Governance is an important part of your cost planning and cost optimization strategy. It’s too big a topic to go into in detail here, but fundamentally it’s important to make sure that people can’t spin up instances unnecessarily and then forget to stop them. You need to have very strict rules around shutting instances down around development platforms. Often developers or operations people don’t understand how much the platform is costing, so education should also be part of that governance process
Finally, let’s talk about running workloads in containers ex. kubernetes or docker. It may be that you’re creating those containers in EC2, which is relevant to this article. If an application is not written to be cloud-native or properly cloud-aware, you can often simulate or obtain cloud-native features by running those application servers in containers.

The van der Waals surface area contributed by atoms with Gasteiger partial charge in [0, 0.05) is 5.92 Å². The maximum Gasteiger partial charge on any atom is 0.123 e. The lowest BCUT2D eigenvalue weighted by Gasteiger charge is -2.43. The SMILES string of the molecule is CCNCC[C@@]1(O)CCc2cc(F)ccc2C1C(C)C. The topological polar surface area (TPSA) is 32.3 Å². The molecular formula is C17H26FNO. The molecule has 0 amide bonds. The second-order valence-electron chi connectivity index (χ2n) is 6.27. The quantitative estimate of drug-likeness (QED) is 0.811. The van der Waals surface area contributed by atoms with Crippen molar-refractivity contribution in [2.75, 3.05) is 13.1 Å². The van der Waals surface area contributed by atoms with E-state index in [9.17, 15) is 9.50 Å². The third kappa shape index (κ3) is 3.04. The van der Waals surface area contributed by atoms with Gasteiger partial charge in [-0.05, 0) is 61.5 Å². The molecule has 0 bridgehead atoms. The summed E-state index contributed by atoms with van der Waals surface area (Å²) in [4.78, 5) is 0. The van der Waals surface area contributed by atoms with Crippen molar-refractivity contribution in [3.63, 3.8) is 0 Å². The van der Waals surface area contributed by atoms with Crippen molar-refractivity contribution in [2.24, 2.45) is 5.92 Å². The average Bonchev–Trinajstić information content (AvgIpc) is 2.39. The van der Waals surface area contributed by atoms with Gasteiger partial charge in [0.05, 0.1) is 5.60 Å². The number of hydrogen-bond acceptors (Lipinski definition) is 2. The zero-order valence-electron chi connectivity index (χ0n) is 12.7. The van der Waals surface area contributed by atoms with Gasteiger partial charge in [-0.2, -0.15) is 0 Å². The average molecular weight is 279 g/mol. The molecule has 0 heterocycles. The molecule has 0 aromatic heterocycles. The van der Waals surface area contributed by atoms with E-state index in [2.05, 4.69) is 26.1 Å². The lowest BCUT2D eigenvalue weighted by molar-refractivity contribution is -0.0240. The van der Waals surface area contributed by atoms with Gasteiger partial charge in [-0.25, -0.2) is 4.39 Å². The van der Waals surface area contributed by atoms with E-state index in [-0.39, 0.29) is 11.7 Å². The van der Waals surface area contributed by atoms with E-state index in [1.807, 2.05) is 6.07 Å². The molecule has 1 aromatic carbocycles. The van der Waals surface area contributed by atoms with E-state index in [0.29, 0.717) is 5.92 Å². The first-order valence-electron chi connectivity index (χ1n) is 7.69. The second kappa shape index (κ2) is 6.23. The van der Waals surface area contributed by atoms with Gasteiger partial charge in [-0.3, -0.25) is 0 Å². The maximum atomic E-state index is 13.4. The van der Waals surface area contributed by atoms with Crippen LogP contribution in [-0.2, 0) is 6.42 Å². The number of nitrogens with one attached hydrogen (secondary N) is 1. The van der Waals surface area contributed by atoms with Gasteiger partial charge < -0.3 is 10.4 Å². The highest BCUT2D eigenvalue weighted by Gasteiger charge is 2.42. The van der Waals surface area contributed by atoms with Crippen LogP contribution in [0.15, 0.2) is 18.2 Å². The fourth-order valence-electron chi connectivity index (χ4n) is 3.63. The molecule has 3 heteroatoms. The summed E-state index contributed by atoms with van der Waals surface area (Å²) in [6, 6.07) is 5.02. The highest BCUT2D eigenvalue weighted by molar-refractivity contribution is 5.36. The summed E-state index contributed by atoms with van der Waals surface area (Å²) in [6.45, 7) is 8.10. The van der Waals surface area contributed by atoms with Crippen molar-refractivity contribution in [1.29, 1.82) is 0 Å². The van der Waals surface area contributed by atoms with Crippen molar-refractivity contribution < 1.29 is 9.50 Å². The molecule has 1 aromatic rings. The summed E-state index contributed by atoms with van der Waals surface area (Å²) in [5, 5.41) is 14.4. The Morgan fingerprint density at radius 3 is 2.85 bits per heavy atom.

Containerization is a clever and effective way of bringing costs down; making the most of your CPU and memory usage by using every last cycle available to you rather than having to have a large hangover, because a workload isn’t quite small enough to run in a certain instance type. Meaning you might have to double the size of an instance just to squeeze out the extra few percent of performance.
Containers get around that problem and lots of other problems like it. They can significantly reduce the amount of time it takes to deploy, and also the density with which you can pack your resources into a given EC2 environment. Within AWS you can switch from EC2 into EKS which is their managed container service.
Implementing these practices will enable you to ensure that your EC2 costs are as lean as possible and that your implementation has increased resilience to react to changing demand and usage.
If you would like to learn what specific steps to take to lower your own organisation’s EC2 spend, and that of other AWS resources, then book a free call with us here.